Truss backs NTC focus on platooning


Political support crucial to the investigation arrives from Canberra

Truss backs NTC focus on platooning
Scania notes there likely fuel savings from platooning

 

Federal infrastructure minister Warren Truss has given public endorsement to an official investigation into the viability of ‘platooning’ as a possible productivity strategy for the trucking industry.

The National Transport Commission (NTC) has twice indicated its willingness to explore the issues surrounding what promises great savings for transport firms but also deep unease in a public that seems resistant to change, even when there are safety gains in the offing.

"Platooning is an example of a potential future initiative that could be made possible by Co-operative Intelligent Transport Systems [C-ITS] – systems that allow vehicles to communicate directly with each other, and thereby enable a broad range of safety and productivity benefits for vehicle drivers, industry and the broader community," a Truss spokesman tells ATN.

"The technology required for these applications is being developed globally and in Australia.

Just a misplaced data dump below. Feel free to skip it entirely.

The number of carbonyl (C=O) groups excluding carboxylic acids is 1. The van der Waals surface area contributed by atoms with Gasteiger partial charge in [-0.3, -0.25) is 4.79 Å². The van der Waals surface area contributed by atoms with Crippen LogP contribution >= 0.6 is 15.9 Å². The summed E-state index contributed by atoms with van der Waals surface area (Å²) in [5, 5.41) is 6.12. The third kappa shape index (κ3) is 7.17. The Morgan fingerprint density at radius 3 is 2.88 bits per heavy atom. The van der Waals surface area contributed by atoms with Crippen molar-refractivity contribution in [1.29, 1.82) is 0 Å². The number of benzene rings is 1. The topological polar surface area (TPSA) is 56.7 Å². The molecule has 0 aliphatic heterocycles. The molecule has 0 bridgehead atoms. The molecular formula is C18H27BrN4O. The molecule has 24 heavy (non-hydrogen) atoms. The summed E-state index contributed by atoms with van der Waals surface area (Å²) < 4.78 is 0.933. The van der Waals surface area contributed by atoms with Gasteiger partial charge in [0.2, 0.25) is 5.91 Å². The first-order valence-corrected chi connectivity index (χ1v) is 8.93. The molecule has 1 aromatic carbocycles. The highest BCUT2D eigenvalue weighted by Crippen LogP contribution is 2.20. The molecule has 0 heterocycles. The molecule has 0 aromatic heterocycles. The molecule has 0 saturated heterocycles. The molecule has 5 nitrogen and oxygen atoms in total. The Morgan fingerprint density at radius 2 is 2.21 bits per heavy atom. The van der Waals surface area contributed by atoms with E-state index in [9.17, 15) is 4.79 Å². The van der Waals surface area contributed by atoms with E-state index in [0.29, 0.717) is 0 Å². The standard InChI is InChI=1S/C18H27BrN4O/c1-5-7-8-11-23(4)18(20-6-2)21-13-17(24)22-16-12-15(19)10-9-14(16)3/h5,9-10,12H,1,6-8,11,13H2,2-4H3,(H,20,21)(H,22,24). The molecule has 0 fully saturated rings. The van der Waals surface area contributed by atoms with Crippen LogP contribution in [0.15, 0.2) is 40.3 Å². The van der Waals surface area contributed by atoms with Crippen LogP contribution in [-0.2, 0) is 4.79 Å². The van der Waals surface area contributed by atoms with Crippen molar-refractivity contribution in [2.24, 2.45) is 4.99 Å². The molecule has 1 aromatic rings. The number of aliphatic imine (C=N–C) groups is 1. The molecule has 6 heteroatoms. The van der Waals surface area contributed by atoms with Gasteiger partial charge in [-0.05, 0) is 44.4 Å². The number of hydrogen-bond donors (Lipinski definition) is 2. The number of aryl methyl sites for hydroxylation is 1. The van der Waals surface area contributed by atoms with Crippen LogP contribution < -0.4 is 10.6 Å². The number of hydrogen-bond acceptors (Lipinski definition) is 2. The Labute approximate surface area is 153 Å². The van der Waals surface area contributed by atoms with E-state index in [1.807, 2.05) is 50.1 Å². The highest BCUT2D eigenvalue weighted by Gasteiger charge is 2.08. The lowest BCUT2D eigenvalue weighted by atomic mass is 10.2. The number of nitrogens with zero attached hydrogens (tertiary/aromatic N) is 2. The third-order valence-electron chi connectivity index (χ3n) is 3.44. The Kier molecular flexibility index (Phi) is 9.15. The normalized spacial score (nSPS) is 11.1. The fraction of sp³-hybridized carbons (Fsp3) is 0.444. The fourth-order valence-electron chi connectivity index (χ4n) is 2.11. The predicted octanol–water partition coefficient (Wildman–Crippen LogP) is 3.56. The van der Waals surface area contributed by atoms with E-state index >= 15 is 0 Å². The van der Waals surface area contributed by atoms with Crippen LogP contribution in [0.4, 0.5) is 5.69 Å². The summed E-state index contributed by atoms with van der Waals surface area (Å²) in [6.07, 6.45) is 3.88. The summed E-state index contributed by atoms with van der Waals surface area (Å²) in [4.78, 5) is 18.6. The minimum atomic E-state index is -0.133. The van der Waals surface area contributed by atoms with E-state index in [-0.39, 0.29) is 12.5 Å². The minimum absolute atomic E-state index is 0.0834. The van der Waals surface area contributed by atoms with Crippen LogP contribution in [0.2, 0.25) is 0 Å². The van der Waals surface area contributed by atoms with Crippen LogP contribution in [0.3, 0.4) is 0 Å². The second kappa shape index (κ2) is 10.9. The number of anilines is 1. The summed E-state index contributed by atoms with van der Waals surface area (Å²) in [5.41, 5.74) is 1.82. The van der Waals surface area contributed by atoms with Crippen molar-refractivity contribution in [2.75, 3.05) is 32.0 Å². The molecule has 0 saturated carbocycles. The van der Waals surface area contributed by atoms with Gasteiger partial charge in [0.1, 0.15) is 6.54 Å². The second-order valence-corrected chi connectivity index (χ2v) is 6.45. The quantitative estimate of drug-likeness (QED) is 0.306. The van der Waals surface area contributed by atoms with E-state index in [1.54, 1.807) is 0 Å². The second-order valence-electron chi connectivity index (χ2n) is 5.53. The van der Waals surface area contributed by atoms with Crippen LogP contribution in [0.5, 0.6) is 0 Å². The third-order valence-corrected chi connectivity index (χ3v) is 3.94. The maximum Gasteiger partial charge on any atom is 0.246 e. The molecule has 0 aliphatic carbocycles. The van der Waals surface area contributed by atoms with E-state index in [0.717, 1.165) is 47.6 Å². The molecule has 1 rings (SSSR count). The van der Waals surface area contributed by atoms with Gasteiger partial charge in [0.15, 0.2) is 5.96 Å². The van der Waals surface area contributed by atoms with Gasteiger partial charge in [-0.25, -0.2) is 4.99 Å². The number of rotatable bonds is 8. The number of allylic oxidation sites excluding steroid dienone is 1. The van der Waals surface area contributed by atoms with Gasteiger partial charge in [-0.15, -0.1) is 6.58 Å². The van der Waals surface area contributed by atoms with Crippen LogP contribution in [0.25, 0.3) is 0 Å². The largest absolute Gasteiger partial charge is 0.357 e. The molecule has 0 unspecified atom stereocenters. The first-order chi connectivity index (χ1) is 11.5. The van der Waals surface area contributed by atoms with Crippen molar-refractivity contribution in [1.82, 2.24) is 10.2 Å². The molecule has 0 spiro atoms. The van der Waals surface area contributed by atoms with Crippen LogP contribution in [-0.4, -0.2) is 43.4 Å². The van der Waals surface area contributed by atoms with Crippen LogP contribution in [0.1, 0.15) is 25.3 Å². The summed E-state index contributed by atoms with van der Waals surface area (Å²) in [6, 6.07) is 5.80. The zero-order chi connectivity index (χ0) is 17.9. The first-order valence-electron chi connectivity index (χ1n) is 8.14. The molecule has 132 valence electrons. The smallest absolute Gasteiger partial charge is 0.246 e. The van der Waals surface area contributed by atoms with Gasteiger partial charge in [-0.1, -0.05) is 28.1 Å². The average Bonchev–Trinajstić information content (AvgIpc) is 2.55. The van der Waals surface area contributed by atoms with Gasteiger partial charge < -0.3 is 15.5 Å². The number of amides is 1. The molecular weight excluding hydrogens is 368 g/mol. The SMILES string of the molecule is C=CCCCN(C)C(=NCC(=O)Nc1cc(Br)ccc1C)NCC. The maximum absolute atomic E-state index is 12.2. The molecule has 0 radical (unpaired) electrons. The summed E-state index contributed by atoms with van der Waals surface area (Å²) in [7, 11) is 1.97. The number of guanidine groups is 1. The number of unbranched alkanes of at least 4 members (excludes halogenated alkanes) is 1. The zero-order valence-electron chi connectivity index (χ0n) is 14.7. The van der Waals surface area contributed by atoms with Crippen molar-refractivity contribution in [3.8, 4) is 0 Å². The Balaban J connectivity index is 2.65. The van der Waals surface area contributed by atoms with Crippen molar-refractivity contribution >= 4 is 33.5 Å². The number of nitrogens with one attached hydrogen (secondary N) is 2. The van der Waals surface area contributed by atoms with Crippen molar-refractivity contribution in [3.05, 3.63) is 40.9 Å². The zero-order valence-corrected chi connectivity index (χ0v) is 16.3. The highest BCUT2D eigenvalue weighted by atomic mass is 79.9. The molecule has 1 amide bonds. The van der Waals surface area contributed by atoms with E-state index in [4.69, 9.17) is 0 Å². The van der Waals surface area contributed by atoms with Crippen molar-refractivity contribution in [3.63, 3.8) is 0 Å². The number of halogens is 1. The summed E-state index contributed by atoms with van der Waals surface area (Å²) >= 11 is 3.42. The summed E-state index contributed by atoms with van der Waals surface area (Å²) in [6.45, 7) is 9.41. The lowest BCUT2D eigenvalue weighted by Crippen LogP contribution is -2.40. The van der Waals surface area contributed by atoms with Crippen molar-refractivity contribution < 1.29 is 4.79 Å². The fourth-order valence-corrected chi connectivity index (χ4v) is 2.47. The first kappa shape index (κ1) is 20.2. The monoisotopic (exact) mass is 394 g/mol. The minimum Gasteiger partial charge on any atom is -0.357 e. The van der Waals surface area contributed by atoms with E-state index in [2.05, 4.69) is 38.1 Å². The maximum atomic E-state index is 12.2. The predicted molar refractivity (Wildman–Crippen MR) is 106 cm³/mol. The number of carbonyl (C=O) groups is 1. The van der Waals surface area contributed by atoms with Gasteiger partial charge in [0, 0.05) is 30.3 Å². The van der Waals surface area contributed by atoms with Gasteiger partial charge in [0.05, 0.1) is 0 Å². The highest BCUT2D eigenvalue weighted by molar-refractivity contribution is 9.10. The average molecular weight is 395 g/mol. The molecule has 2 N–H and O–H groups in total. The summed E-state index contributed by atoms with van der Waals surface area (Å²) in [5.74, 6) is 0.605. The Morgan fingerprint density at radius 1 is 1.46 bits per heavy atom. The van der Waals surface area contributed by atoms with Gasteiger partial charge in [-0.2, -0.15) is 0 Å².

"Much work is required by governments to consider the policy, operational and regulatory issues associated with such initiatives to ensure they could be implemented safely, and the National Transport Commission is playing a leadership role in considering those issues."

The NTC has twice raised the idea, having mentioned it in the C-ITS Policy Paper of last December and last month when it was mentioned as a "longer-term reform directions identified in consultation with governments and industry".

While there has been some testing done in the US, much of the running has occurred in Europe, with Scania, Volvo and now DAF involved.

While the possibility of using fewer drivers is one possible outcome, Scania has pointed to fuel efficiency and aerodynamics as another.

In an update last December, it quoted Assad Alam, an industrial researcher involved in its test track demonstration as saying fuel use may be cut by as much as 15 per cent.

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